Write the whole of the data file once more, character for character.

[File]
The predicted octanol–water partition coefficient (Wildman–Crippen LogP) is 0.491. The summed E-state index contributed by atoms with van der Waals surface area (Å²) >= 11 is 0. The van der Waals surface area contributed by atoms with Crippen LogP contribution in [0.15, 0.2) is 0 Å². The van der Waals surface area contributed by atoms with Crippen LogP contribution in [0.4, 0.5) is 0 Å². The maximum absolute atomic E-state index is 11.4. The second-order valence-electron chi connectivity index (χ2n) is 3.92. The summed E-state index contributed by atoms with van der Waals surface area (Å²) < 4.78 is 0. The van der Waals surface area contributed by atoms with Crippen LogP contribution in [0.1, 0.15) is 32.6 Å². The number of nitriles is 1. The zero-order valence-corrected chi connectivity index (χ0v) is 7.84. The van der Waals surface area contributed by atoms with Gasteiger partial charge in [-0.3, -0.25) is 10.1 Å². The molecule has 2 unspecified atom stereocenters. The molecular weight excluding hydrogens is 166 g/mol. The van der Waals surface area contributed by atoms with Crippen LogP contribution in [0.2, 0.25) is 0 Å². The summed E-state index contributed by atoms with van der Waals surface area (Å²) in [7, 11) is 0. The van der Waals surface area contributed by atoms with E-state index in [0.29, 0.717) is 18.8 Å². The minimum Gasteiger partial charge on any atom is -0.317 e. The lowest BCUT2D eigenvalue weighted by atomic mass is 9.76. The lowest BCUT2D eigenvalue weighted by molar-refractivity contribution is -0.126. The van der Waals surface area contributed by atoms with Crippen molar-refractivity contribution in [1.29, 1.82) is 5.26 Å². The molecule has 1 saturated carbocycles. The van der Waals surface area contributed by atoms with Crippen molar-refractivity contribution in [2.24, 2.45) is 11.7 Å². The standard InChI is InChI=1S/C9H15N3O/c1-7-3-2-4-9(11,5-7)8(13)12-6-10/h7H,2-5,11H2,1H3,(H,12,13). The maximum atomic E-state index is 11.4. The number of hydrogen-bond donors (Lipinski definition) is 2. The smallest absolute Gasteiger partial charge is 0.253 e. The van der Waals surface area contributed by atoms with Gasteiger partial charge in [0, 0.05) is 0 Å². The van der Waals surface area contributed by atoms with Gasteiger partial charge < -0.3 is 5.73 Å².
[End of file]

The predicted octanol–water partition coefficient (Wildman–Crippen LogP) is 0.491. The summed E-state index contributed by atoms with van der Waals surface area (Å²) >= 11 is 0. The van der Waals surface area contributed by atoms with Crippen LogP contribution in [0.15, 0.2) is 0 Å². The van der Waals surface area contributed by atoms with Crippen LogP contribution in [0.4, 0.5) is 0 Å². The maximum absolute atomic E-state index is 11.4. The second-order valence-electron chi connectivity index (χ2n) is 3.92. The summed E-state index contributed by atoms with van der Waals surface area (Å²) < 4.78 is 0. The van der Waals surface area contributed by atoms with Crippen LogP contribution in [0.1, 0.15) is 32.6 Å². The number of nitriles is 1. The zero-order valence-corrected chi connectivity index (χ0v) is 7.84. The van der Waals surface area contributed by atoms with Gasteiger partial charge in [-0.3, -0.25) is 10.1 Å². The molecule has 2 unspecified atom stereocenters. The molecular weight excluding hydrogens is 166 g/mol. The van der Waals surface area contributed by atoms with Crippen LogP contribution in [0.2, 0.25) is 0 Å². The summed E-state index contributed by atoms with van der Waals surface area (Å²) in [7, 11) is 0. The van der Waals surface area contributed by atoms with E-state index in [0.29, 0.717) is 18.8 Å². The minimum Gasteiger partial charge on any atom is -0.317 e. The lowest BCUT2D eigenvalue weighted by atomic mass is 9.76. The lowest BCUT2D eigenvalue weighted by molar-refractivity contribution is -0.126. The van der Waals surface area contributed by atoms with Crippen molar-refractivity contribution in [1.29, 1.82) is 5.26 Å². The molecule has 1 saturated carbocycles. The van der Waals surface area contributed by atoms with Crippen molar-refractivity contribution in [2.24, 2.45) is 11.7 Å². The standard InChI is InChI=1S/C9H15N3O/c1-7-3-2-4-9(11,5-7)8(13)12-6-10/h7H,2-5,11H2,1H3,(H,12,13). The maximum atomic E-state index is 11.4. The number of hydrogen-bond donors (Lipinski definition) is 2. The smallest absolute Gasteiger partial charge is 0.253 e. The van der Waals surface area contributed by atoms with Gasteiger partial charge in [0, 0.05) is 0 Å². The van der Waals surface area contributed by atoms with Gasteiger partial charge < -0.3 is 5.73 Å².